However, there is always a benefit.

For example, helping others reinforces the belief that we’re a “good person”.

It also provides a number of excuses and distractions that allow us to avoid being accountable for our own lives.

Journal Questions:

  • What is the benefit you get from always being available to others?
  • What area(s) of your life does it allow you to avoid?
  • How can you connect more deeply with your inner self?


3. Commit

Once you have connected to a deeper part of yourself, identify what benefits you get from putting others first and exactly what it is you want for your life, it is time to commit.

When you put yourself first, it can be one of the most challenging things in the world to do.

You will be confronted every single day.

Just because you choose to start putting your needs first, it doesn’t mean others will respond positively.

You have people who are used to knowing that when anything goes wrong, you will be there to help “fix” things.

They may find it extremely difficult to adjust to the changing dynamics of your relationship.

Each person will react differently.

From my experience, some will be angry, some will be hurt, some will take it personally and in some circumstances, some relationships will come to an end.

The flip side is that some people will become more independent and take responsibility for their own life.

Becoming more committed to your own life can result in others doing the same.

Journal Questions:

  • On a scale of 1-10, how committed are you to putting yourself first (with 10 being totally committed)?
  • If your score is less than 10, what is in the way?
  • What needs to happen to make your commitment a 10?


4. Communicate

As I’ve mentioned above, when you start to commit to putting yourself first, the people in your life who rely on you will react in a number of ways.

In order to minimise the negative thoughts you will have about yourself and the possible negative reaction of others, it is helpful to communicate your intentions to the people in your life.

Explain that you will answer your phone less, or that it will be switched off at night.

Let them know that you may say no to some requests and that it’s nothing personal.

Share your plans with them. It doesn’t have to be in detail, it could just be general such as to focus on improving your health, or to plan for a career change or start some training.

Only say as much as you are comfortable with because unfortunately despite being honest in your communication, not everyone will be happy for you.

Journal Questions:

  • Who will you need to communicate with – friends, family, colleagues?
  • What will you say to them?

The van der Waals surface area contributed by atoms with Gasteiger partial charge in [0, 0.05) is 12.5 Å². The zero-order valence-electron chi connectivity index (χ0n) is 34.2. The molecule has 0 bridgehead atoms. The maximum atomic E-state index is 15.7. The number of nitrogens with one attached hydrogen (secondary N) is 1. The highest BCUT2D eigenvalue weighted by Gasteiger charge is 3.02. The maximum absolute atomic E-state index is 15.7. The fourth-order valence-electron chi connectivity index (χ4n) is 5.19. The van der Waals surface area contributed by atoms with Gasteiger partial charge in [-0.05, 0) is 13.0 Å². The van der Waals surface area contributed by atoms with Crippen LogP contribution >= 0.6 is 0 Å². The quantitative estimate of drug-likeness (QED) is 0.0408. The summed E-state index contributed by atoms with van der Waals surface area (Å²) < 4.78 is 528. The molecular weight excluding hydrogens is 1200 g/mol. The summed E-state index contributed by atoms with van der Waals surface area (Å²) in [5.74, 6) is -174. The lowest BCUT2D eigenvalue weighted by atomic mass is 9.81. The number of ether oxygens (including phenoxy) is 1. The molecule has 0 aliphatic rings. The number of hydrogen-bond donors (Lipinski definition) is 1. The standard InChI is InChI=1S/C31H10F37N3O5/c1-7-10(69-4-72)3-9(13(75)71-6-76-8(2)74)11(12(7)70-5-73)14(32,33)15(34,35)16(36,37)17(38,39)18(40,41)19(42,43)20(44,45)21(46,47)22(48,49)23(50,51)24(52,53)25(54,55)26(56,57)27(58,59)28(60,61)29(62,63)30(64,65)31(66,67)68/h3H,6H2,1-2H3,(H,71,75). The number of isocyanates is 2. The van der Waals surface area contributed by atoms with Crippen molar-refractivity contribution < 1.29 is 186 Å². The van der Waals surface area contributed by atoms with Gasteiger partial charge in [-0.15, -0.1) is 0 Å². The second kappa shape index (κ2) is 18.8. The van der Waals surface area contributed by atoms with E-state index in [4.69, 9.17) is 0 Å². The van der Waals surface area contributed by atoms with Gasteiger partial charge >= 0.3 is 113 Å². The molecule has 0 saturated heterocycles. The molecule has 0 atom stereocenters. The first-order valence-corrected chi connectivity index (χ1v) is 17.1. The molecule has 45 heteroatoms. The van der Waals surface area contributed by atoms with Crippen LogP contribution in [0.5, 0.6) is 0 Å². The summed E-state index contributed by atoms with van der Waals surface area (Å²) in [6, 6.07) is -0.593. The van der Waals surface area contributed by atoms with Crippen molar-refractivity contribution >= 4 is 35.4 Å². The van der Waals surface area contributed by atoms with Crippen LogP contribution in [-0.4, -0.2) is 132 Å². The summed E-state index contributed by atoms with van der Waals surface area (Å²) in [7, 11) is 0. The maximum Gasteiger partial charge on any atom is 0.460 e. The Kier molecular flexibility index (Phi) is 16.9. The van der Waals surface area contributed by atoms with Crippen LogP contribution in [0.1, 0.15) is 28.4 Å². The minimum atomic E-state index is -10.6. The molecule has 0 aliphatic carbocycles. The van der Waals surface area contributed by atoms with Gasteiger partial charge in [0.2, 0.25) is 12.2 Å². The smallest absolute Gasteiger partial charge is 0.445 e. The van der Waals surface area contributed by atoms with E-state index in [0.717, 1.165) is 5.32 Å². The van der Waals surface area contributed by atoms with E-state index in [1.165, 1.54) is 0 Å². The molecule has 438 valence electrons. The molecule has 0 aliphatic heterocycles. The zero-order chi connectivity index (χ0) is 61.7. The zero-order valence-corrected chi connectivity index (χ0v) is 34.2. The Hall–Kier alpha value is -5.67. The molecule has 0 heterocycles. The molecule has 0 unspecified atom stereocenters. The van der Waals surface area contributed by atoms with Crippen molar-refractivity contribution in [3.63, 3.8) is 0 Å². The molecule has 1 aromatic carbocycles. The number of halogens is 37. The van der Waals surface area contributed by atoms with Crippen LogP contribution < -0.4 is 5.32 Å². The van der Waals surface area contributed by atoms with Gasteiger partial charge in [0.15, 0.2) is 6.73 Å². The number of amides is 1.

• How much are you comfortable sharing with them?


5. Be Compassionate

Without compassion, you will be unable to commit to putting yourself first.

The mind is extremely powerful and you will tell yourself how selfish you are, how much people dislike you now, how many people feel let down by you and anything else that makes you feel guilty about putting yourself first.

When you start saying no to people, it can feel very uncomfortable; you may even change your mind and say yes.

Or you might spend the next hour, evening, day, week reinforcing what a “bad” person you are.

But, the more you do it, the easier it becomes.

Sometimes, things can become worse before they get better.

Initially, when I began to commit to self-love, various people in my life reacted negatively to the changes in my behaviour.

This was extremely difficult and upsetting at times.

However, as I started to feel and see the positive difference putting myself first made to my life, it made it easier to stay committed to my needs and show myself compassion.

Journal Questions:

  • Who in your life will it be hardest to say no to?
  • When will it be hardest to say no?
  • How will you regularly express love and compassion towards yourself?


To maintain your mental health and wellbeing, you must put yourself first


Too many people are making themselves ill trying to be all things to everyone.

How often do you hear people say “there are just not enough hours in the day”?

The truth is there aren’t.

At least not to do everything for everyone and yourself.

You have to prioritise and you must be at the top of that priority list.

You must put yourself first.

Even if you have children or elderly/sick parents who you are responsible for, if you do not maintain your physical, mental and emotional health, you will break and when that happens, who will look after them?

To put yourself first is a necessary act of self-love and care.


Journal Prompts:

  • What personal needs are you sacrificing to meet the needs of others?
  • What is your main concern about putting yourself first?
  • How will putting yourself first positively impact your life?

Affirmation: Putting myself and my needs first is an important act of self-love


Image Credit: Unsplash